Assessing the external validity of model-based estimates of the incidence of heart attack in England: a modelling study Scarborough, Peter; Smolina, Kate; Mizdrak, Anja; Cobiac, Linda; Briggs, Adam
Background: The DisMod II model is designed to estimate epidemiological parameters on diseases where measured data are incomplete and has been used to provide estimates of disease incidence for the Global Burden of Disease study. We assessed the external validity of the DisMod II model by comparing modelled estimates of the incidence of first acute myocardial infarction (AMI) in England in 2010 with estimates derived from a linked dataset of hospital records and death certificates. Methods: Inputs for DisMod II were prevalence rates of ever having had an AMI taken from a population health survey, total mortality rates and AMI mortality rates taken from death certificates. By definition, remission rates were zero. We estimated first AMI incidence in an external dataset from England in 2010 using a linked dataset including all hospital admissions and death certificates since 1998. 95 % confidence intervals were derived around estimates from the external dataset and DisMod II estimates based on sampling variance and reported uncertainty in prevalence estimates respectively. Results: Estimates of the incidence rate for the whole population were higher in the DisMod II results than the external dataset (+54 % for men and +26 % for women). Age-specific results showed that the DisMod II results over-estimated incidence for all but the oldest age groups. Confidence intervals for the DisMod II and external dataset estimates did not overlap for most age groups. Conclusion: By comparison with AMI incidence rates in England, DisMod II did not achieve external validity for age-specific incidence rates, but did provide global estimates of incidence that are of similar magnitude to measured estimates. The model should be used with caution when estimating age-specific incidence rates.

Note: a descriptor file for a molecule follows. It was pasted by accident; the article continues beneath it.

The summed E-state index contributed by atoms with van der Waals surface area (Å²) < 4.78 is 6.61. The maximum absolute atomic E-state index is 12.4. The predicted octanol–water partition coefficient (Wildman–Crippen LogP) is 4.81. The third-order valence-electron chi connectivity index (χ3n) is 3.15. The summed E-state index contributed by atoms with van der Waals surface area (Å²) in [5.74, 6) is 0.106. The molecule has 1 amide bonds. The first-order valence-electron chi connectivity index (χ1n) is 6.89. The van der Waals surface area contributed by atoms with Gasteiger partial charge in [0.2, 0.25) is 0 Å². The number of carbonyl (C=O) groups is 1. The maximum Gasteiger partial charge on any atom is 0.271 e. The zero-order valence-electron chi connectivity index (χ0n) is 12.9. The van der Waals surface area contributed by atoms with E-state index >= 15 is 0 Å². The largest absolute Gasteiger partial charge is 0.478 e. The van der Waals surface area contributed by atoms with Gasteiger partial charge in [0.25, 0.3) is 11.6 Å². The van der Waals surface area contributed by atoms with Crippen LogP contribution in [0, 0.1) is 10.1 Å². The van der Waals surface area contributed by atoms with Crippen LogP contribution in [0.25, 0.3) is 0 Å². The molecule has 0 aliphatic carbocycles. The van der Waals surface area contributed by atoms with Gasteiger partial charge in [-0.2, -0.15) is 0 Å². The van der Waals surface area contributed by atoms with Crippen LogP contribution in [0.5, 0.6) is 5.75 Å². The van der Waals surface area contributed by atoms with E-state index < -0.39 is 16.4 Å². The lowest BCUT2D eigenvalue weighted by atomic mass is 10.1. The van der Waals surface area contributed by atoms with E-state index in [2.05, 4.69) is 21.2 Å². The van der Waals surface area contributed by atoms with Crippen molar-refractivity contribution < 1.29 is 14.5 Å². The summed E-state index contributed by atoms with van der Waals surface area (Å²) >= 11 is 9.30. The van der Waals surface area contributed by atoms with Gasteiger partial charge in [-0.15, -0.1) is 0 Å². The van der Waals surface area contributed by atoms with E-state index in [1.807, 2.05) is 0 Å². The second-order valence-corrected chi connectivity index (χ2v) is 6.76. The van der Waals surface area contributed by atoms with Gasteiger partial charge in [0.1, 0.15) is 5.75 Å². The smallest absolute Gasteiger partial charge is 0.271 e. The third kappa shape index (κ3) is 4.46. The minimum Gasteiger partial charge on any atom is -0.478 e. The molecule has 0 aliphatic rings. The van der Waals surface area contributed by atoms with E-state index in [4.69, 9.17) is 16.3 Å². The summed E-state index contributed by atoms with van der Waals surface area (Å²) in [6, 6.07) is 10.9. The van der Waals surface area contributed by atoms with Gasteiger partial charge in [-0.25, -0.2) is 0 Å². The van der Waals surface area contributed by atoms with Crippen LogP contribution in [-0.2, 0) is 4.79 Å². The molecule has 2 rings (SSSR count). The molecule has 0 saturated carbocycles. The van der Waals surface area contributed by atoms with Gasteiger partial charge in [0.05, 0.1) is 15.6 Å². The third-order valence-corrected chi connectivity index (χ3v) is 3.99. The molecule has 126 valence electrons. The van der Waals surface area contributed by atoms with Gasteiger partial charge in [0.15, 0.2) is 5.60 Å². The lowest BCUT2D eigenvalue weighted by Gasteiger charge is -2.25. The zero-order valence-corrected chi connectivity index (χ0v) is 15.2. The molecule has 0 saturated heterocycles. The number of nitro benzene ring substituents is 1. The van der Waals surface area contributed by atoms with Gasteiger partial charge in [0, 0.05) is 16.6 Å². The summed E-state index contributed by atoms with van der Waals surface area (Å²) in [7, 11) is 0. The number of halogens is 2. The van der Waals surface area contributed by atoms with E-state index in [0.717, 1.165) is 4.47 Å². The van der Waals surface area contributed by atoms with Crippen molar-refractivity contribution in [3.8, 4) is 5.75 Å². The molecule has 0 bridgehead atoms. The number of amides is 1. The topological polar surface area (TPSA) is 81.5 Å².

Item Citations and Data
Attribution 4.0 International (CC BY 4.0)